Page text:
Learning from the Report Card

According to the guidelines set by the Westwood public school system, it is better not to show our children their report cards. It is better to just tell them what they are doing well in, and what needs improvement.  We want to use the report card not only as a tool to measure progress, but as a way to create a learning opportunity.

Guidelines are useful on a trip, but sometimes too much for the journey; most parents do show their children their report cards and are frank and open with their feelings. If a child does well, we feel triumphant with them, or if we are disappointed, we tell them to do better.

There is nothing actually wrong with sharing either of these feelings with our children. Children need real feelings from their parents; we don’t want them to be raised by distant automatons.

The only thing that can get us into trouble is if our children don’t react to our feelings the way we want them to. Being triumphant when a good report card comes home can unfortunately lead to a child becoming an anxious over-achiever. Being appropriately blasé can lead to a child feeling unappreciated. Understandable disappointment can make a child so dispirited they lose their momentum to do better. Our feelings can be taken badly by our children in a mind-boggling myriad of ways.

The irony of these situations is that we often can’t understand how or why our children react badly to our feelings, so we keep giving them the same feelings, over and over again. And when the child reacts badly, we can become even more rigid. We stay triumphant with the anxious child, and we stay disappointed with the dispirited child.

If you have ever been in such a stand-off, you know what I mean. At these times, it is always good when a parent can just sit back and admit they’re lost. When you can admit you’re lost, you stand a better chance of finding a guide to help you. Certainly, the child is not going to find you any guidebook. They don’t come with a manual.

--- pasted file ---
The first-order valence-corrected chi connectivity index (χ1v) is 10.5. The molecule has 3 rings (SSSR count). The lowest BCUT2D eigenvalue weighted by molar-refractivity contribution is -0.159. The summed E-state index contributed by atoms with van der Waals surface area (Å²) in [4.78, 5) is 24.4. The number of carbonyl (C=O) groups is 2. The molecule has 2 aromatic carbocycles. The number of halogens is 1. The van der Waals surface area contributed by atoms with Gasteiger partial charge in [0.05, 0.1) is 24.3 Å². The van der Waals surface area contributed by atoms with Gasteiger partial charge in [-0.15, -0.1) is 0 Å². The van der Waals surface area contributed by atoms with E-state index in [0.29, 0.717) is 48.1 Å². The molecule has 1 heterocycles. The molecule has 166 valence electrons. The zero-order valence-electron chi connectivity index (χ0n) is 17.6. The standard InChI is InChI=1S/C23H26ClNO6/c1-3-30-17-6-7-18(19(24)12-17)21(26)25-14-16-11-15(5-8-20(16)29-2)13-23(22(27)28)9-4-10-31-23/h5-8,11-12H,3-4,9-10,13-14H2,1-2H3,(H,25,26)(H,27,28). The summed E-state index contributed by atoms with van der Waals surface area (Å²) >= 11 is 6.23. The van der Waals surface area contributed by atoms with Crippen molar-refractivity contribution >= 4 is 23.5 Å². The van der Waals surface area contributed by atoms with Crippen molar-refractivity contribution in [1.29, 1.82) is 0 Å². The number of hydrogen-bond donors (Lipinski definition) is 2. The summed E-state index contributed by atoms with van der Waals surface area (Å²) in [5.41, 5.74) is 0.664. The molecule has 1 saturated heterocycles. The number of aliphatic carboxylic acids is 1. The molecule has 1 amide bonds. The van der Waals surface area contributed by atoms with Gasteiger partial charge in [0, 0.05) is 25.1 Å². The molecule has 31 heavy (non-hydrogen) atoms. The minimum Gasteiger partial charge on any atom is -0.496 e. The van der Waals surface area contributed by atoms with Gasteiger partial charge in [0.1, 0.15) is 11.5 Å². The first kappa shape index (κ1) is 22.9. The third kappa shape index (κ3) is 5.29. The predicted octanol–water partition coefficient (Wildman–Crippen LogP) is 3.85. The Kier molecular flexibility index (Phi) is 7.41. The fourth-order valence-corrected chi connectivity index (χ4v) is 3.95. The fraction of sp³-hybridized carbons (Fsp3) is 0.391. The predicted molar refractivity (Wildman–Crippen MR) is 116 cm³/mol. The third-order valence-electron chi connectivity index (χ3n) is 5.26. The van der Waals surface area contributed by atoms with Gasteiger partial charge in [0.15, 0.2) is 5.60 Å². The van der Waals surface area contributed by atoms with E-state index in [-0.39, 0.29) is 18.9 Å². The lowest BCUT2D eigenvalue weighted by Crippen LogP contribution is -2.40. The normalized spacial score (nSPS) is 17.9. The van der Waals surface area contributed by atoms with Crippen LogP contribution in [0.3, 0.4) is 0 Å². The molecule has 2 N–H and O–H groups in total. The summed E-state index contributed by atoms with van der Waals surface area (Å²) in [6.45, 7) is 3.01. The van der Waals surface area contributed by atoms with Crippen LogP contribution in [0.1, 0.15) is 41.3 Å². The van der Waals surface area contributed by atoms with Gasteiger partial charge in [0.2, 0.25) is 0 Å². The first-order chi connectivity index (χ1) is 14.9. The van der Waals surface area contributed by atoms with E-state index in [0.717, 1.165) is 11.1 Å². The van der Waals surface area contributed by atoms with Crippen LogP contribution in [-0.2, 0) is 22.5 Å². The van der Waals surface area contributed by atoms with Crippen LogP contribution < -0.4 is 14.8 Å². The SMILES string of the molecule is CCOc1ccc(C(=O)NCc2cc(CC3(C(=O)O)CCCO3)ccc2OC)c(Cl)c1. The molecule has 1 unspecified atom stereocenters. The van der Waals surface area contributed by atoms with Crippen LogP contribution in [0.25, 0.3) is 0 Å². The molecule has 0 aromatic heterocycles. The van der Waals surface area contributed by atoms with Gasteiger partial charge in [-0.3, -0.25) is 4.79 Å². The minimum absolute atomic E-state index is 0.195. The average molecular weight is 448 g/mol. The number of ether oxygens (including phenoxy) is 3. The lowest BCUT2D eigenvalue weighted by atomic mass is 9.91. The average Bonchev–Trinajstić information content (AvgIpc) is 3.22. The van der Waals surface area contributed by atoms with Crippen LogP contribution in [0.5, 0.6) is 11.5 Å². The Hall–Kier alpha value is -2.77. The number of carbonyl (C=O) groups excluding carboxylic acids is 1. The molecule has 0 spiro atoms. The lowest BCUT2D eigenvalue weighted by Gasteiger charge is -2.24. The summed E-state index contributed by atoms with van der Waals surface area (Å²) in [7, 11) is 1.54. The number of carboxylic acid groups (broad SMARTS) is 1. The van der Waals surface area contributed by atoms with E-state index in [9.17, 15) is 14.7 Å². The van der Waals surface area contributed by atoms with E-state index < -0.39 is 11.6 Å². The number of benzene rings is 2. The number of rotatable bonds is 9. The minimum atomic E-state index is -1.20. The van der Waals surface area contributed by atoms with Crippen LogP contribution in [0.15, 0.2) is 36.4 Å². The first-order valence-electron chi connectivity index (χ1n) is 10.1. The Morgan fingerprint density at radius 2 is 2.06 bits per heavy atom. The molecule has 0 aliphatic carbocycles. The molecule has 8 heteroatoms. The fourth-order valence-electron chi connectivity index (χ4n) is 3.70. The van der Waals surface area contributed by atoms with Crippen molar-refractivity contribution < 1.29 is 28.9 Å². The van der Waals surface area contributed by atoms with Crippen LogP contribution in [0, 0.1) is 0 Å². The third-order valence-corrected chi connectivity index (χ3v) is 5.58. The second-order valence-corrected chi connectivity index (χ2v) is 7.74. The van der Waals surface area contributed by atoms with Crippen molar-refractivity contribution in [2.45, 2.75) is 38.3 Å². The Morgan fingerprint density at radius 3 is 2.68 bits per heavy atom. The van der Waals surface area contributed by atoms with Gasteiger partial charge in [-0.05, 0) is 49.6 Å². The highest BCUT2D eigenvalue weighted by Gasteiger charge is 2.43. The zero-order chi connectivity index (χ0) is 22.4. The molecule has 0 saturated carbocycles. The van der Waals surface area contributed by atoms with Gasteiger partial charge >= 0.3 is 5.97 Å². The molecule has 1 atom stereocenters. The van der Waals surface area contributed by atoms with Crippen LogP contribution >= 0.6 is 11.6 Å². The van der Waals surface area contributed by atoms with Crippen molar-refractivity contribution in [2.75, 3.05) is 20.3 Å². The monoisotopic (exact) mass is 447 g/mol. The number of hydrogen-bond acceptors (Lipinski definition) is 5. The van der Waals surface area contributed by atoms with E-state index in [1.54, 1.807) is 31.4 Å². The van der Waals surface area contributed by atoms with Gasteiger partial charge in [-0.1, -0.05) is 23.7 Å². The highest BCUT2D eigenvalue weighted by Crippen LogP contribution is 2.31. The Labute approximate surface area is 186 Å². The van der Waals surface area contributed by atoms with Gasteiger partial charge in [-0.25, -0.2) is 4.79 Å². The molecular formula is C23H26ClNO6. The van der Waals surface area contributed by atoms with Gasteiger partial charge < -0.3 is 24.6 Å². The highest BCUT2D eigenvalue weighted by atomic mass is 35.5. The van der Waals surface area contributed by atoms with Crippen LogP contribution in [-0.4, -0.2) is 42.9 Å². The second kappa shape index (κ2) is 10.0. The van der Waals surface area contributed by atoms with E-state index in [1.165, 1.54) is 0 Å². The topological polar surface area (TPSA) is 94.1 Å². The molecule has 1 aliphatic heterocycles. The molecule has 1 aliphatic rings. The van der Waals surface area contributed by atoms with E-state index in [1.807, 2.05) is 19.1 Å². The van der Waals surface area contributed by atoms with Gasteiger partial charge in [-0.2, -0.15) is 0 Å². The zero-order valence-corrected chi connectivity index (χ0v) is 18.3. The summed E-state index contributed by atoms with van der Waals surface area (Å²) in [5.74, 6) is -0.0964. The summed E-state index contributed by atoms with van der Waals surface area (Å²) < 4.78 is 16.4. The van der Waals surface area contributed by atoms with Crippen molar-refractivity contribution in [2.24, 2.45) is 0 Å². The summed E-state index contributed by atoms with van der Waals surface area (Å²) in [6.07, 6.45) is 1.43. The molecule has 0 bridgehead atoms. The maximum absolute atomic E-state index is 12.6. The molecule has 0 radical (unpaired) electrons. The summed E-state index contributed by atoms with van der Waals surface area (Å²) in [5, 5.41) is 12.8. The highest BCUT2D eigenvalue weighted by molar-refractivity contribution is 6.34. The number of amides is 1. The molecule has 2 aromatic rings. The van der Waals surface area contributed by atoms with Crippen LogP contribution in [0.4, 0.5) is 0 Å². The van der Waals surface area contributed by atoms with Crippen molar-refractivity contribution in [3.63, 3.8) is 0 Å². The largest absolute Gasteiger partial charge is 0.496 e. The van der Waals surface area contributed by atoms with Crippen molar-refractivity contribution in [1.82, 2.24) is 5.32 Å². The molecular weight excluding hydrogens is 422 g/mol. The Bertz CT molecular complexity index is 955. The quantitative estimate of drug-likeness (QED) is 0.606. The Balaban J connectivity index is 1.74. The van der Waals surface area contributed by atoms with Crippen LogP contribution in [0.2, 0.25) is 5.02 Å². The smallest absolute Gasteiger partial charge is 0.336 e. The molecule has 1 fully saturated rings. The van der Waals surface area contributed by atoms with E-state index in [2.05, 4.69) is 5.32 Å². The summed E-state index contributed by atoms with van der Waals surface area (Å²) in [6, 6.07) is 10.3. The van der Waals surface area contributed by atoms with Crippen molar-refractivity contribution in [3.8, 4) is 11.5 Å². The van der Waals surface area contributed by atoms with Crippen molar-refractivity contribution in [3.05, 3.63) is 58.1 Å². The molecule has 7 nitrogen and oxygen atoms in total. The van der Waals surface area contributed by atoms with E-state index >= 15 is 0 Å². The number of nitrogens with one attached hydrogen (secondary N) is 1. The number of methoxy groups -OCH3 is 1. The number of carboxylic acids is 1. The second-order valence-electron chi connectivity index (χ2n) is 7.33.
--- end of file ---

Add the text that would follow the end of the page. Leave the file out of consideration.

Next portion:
Well, in this case we have guidelines. The guidelines say this is supposed to be a learning opportunity. Since most learning opportunities require study, all we really have to do is study the situation.

What we want to study is how we feel and how our children feel.  Most of the time, parenting is less about doing the “right thing” than it is about discovering what the right thing is for each child.

This looks easy on paper, but is extremely hard to do in real life. Maybe this is because we are taught to be "consistent". But the truth is, we may need to be somewhat stern with one child, and more encouraging and complimentary with the next.

As you toggle between drill sergeant and cheer leader for each child, you will note that you may prefer one role to the other. Some parents can’t be flexible to their children’s needs, which can make the road rockier for everyone.

Learning how you like to operate and how your child likes to operate is always advisable, but absolutely imperative if your child is not doing well. If your child is either very anxious about their work (the over-achievers) or dispirited, fed up and perhaps, underachieving, there is a lot to study and a lot to learn.

So when that report card comes home, know that beyond a measure of your child’s achievement lies a world of opportunity for learning more about your child’s abilities, you own standards and fears, and what your children need. Study and process what you see; the opportunity is never better than when those grades come in.